Batman and Robin Eternal #3
Story by Scott Snyder and James Tynion
Script by Tim Seeley
Pencils by Paul Pelletier and Scot Eaton
Inks by Tony Kordos, Marc Deering, Wayne Faucher
Colors by Rain Beredo
Letters by Joshua Cozine and Troy Peteri
Published by DC Comics
Working off a story from Scott Snyder and James Tynion, Tim Seeley turns in a script for Batman and Robin Eternal #3 that is simultaneously full of bouncy Bat- (or Robin) banter with some choice douchiness from Red Hood and scenes both past and present featuring the dark psychological effects of the Scarecrow’s fear toxin. This is somehow connected to the “mysterious” Mother, which our heroes are no closer to finding her identity. But there is still plenty of conflict as Dick Grayson’s Spyral colleague Poppy Ashemoore goes off the reservation, and threat level of the series increases when an important supporting character is put in the crosshairs of Mother and her creepy operatives.
Unfortunately, Paul Pelletier’s art continues to be a weak spot, but it’s an improvement on last issue even if the lack of expression on character’s faces (Probably from the fact that this book has three inkers.) hurts Cassandra Cain, who is starting to play a pivotal, yet still cryptic role in the series. There’s a series of panel that Seeley probably meant to use to show her relationships with Dick, Red Hood, and Tim Drake, but it just comes off as close touching with no emotional weight from her face or movements. However, Pelletier excels at showing her in action starting with a nearly iconic double page spread of her kicking Red Hood into a jukebox at a dive bar while he weakly jokes about Cheap Trick making a new album. (Someone should tell this guy that he’s funny only half the time.) Colorist Rain Beredo comes in handy during the Spyral scenes washing the greyscale panels (with a little red for Red Hood and Red Robin’s costumes) in a bright, jarring red to show that Dick isn’t Nightwing coming over from Bludhaven to save Gotham again, but has a whole separate set of duties as Agent 37.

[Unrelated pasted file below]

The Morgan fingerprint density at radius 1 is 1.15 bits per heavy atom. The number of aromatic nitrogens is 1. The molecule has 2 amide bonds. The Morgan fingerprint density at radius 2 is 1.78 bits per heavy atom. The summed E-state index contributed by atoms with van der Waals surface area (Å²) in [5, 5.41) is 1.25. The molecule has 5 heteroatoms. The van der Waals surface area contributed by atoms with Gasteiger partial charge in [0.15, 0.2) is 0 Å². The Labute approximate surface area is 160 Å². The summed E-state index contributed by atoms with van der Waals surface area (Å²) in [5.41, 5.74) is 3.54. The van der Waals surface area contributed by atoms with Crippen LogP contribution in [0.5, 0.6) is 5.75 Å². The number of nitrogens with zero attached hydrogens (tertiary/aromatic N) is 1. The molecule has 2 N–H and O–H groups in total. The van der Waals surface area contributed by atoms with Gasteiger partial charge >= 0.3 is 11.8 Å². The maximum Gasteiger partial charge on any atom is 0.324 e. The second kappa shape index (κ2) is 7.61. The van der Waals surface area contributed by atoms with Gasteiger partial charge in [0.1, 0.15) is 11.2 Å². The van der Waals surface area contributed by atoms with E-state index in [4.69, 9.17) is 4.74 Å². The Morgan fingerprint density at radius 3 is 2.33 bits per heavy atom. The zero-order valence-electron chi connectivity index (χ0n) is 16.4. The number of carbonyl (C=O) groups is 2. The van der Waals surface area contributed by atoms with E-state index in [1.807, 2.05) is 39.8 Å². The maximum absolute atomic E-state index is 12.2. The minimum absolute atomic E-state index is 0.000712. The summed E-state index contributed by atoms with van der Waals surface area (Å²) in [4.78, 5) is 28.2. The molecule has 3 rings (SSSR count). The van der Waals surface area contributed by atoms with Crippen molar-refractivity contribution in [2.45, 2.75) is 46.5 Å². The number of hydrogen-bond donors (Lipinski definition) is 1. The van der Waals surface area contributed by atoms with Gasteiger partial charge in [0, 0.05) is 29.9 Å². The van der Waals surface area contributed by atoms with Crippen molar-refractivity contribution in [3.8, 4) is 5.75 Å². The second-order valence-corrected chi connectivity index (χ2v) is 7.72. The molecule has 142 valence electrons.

The best part in Batman and Robin Eternal #3 is when Seeley cuts down on the adorable and highly amusing “Robin sleepover” comedy to use his dialogue in conjunction with Scot Eaton’s art and show the psychological effect of the Scarecrow’s toxin as well as the dark side of the relationship between Batman and Robin. Eaton is a clear, perceptive superhero artist, who shows Dick’s fear and sadness through little things like tear drops and a slow build to a close up as he takes off his mask and tells Batman that he fears being a bad Robin. Inker Wayne Fauncher keeps the storytelling tight and smooth and helps the flashback resonate in reader’s minds as the story turns to Dick’s shocked reaction in the present.
Batman and Robin Eternal #3 is an entertaining ride with Tim Seeley’s ear for Jason Todd’s bro-ish dialogue, and his conscious effort to make the badass, yet endearing Cassandra Cain a part of the Bat-family with the help of de facto team dad Dick Grayson. The various Robins share a fun family dynamic that makes the book worth checking out even when the art falters. A more gesture or facial oriented artist like Phil Noto (especially his recent work on Chewbacca) or Jamie McKelvie might bring Cass to life even more than Paul Pelletier, whose action layouts are easy to follow despite the multiple inkers, but struggles with showing character feelings. Artwork aside, this issue is a step in the right direction, and the last couple pages increase the series’ threat level while not revealing Snyder and Tynion’s whole mystery just yet.